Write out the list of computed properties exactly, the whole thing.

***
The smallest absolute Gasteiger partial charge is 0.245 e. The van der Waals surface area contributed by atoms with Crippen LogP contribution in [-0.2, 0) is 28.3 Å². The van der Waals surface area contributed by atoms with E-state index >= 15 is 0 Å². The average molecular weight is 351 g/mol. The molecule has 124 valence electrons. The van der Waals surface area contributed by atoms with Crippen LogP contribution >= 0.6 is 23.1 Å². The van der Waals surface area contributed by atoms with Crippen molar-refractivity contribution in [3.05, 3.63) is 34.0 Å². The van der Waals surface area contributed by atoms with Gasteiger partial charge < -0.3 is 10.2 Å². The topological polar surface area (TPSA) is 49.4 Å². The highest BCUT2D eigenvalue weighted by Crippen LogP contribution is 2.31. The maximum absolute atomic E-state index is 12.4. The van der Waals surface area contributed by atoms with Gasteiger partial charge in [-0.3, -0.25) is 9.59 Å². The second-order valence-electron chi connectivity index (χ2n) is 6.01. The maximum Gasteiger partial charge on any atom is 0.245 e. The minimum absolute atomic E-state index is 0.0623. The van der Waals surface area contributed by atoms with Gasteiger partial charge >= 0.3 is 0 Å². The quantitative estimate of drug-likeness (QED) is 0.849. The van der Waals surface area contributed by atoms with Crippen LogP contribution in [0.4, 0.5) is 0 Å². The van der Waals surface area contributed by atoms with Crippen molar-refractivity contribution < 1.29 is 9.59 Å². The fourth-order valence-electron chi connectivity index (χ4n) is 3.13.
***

The smallest absolute Gasteiger partial charge is 0.245 e. The van der Waals surface area contributed by atoms with Crippen LogP contribution in [-0.2, 0) is 28.3 Å². The van der Waals surface area contributed by atoms with E-state index >= 15 is 0 Å². The average molecular weight is 351 g/mol. The molecule has 124 valence electrons. The van der Waals surface area contributed by atoms with Crippen LogP contribution >= 0.6 is 23.1 Å². The van der Waals surface area contributed by atoms with Crippen molar-refractivity contribution in [3.05, 3.63) is 34.0 Å². The van der Waals surface area contributed by atoms with Gasteiger partial charge < -0.3 is 10.2 Å². The topological polar surface area (TPSA) is 49.4 Å². The highest BCUT2D eigenvalue weighted by Crippen LogP contribution is 2.31. The maximum absolute atomic E-state index is 12.4. The van der Waals surface area contributed by atoms with Gasteiger partial charge in [-0.3, -0.25) is 9.59 Å². The second-order valence-electron chi connectivity index (χ2n) is 6.01. The maximum Gasteiger partial charge on any atom is 0.245 e. The minimum absolute atomic E-state index is 0.0623. The van der Waals surface area contributed by atoms with Gasteiger partial charge >= 0.3 is 0 Å². The quantitative estimate of drug-likeness (QED) is 0.849. The van der Waals surface area contributed by atoms with Crippen LogP contribution in [0.4, 0.5) is 0 Å². The van der Waals surface area contributed by atoms with Crippen molar-refractivity contribution < 1.29 is 9.59 Å². The fourth-order valence-electron chi connectivity index (χ4n) is 3.13.